The good news is that while many of these benefits can make you happier and more contented, there’s also a flow-on effect, whereby people around you will want to spend time with you. In this way, social connectedness generates a positive feedback loop of social, emotional and physical wellbeing.
In contrast, loneliness can have dramatic consequences for your health. Loneliness can lead to disrupted sleep patterns, elevated blood pressure, and increased cortisol (a stress hormone). It can affect your immune system and decrease your overall sense of contentment. Loneliness is also a risk factor for antisocial behaviour, depression and suicide.
Older people are particularly vulnerable. If your mobility decreases, it can be harder to get together with other people. However, older people who remain connected with others and have strong relationships are likely to:
- have a better quality of life
- be more satisfied with their life
- have a lower risk of dementia and mental decline
- need less domestic support.
Younger people (teenagers and people in their 20s) are also at risk when they are isolated. A lack of social relationships can have a direct impact on a young person’s physical wellbeing by increasing the risk of obesity, inflammation and high blood pressure.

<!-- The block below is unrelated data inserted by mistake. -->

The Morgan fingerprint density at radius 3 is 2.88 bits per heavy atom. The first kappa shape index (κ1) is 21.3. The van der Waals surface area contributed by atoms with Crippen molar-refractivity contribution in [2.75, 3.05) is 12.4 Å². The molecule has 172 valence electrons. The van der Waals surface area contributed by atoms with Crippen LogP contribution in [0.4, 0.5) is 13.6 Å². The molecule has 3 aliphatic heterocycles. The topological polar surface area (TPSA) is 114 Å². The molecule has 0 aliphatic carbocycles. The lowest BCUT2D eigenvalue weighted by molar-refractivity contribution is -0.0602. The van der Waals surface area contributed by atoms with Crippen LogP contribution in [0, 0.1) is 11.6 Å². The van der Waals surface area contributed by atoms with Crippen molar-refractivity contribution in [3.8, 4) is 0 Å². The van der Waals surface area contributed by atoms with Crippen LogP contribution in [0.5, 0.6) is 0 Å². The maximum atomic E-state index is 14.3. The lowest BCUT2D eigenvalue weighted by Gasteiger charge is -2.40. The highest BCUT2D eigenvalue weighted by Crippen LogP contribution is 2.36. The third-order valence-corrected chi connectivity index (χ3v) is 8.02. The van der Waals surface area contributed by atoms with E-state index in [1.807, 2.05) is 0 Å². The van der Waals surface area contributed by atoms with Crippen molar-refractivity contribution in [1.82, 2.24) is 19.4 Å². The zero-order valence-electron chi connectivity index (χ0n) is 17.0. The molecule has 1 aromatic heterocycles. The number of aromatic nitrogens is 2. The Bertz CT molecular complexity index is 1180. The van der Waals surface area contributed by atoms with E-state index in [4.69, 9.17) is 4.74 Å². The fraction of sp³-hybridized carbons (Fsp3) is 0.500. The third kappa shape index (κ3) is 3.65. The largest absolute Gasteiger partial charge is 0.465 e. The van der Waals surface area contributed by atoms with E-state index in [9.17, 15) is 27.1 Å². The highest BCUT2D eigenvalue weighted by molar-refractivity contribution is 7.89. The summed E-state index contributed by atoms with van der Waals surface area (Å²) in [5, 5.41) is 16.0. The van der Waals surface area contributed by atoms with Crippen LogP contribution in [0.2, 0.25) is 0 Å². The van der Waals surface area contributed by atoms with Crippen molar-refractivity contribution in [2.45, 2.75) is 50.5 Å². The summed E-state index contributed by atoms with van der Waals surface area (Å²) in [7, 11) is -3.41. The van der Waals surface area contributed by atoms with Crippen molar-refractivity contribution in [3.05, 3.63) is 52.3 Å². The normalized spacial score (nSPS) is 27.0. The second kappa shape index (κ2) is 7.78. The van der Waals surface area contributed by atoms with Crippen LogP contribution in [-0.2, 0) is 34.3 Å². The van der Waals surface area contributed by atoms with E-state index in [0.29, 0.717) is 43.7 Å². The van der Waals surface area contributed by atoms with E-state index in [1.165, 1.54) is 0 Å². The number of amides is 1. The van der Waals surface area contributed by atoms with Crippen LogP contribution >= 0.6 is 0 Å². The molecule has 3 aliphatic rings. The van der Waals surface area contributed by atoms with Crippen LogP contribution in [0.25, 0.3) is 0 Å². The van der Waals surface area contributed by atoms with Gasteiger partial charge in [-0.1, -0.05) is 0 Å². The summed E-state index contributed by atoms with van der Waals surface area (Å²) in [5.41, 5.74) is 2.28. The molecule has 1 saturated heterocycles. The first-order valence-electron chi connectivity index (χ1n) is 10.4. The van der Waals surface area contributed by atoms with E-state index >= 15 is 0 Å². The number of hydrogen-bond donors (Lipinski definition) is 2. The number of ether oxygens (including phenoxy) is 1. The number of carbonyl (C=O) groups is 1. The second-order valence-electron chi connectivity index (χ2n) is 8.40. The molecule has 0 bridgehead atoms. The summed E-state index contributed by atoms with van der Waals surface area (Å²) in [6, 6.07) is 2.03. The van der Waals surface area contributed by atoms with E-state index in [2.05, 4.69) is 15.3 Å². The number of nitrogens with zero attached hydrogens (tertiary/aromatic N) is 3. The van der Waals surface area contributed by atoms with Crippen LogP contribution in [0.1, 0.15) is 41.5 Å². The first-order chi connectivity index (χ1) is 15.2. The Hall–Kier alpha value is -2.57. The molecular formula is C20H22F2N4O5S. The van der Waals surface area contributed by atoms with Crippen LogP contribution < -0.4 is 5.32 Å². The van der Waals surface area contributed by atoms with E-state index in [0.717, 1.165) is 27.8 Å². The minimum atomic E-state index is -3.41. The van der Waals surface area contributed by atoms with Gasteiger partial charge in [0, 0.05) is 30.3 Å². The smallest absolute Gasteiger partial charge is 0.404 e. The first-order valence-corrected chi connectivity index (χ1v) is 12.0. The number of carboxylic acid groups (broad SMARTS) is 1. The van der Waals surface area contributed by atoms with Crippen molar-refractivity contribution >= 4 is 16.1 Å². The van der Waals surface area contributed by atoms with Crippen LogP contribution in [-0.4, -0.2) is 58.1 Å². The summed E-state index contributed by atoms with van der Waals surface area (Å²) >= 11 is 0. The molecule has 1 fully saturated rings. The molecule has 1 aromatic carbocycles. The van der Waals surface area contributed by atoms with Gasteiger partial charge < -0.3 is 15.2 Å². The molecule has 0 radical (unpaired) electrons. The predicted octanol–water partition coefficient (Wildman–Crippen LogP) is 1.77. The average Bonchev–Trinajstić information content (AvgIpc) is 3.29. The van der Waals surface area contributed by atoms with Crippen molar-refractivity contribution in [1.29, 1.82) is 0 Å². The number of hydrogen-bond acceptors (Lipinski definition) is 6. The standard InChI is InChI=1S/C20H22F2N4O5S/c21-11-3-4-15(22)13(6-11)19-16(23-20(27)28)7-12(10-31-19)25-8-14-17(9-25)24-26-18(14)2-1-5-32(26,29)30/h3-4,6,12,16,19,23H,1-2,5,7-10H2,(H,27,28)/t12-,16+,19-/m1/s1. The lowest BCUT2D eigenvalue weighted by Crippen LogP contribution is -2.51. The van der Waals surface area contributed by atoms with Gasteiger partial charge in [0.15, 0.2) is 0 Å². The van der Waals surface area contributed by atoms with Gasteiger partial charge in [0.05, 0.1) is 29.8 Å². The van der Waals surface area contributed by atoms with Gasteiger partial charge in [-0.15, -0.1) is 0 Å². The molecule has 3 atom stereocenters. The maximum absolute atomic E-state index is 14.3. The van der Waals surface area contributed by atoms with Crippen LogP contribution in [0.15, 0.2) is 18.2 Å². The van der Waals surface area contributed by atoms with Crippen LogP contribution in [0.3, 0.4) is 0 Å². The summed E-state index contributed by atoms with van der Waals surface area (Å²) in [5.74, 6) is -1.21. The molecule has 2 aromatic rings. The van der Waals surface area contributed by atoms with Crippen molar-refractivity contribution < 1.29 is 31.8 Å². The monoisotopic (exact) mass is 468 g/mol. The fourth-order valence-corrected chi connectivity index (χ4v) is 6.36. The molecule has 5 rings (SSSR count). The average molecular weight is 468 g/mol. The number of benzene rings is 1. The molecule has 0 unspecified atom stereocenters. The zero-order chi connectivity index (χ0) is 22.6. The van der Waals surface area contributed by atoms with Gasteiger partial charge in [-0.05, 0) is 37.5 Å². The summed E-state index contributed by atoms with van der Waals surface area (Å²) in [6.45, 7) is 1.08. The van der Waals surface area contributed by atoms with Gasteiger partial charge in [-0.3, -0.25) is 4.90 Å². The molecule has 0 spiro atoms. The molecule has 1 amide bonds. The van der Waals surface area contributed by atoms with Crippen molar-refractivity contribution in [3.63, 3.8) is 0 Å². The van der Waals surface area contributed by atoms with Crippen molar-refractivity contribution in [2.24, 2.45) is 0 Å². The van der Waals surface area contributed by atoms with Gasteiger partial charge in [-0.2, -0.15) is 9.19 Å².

These three health issues can lead to long-term health problems, including heart disease, stroke and cancer, but a varied social network can help protect against physical decline.
What’s more, the benefits of social ties are significant, even if your other mortality risk factors (such as socioeconomic status, smoking, drinking, obesity and lack of physical activity) are low. In other words, even if you live a healthy life, you still need to be socially active to stay well and happy.
It’s important to recognize that loneliness is different from solitude. Feeling lonely is a problem, but being alone may not be a problem at all. Many people live alone and have happy, fulfilling lives. Your daily lifestyle affects your relationships too.
Feeling lonely is hard to cope with. Luckily, there are things you can do to tackle loneliness. For instance, you can nurture healthy relationships with people who make you feel good by spending time with them, and by trying to talk to someone every day.
There are three kinds of connections that you can have with people:
- intimate connections – with people who love and care for you, such as family and friends
- relational connections – with people who you see regularly and share an interest with, such as workmates or those who serve your morning coffee
- collective connections – with people who share a group membership or an affiliation with you, such as people who vote like you do, or people who have the same faith.
Ask yourself: do you have meaningful, long-term relationships in all these three areas?
Perhaps you tend to stick with old friends and don’t feel able to meet new people. Or maybe you avoid people from your past, preferring to mix with people who don’t know much about you. Be honest with yourself about your social habits.
Think about the sorts of relationships you have with people, and the sorts of relationships you would like to have. You might find you want to make new friendships, or perhaps you want to try to make your existing relationships stronger. Your lifestyle affects your relationships and is crucial to your health and well-being.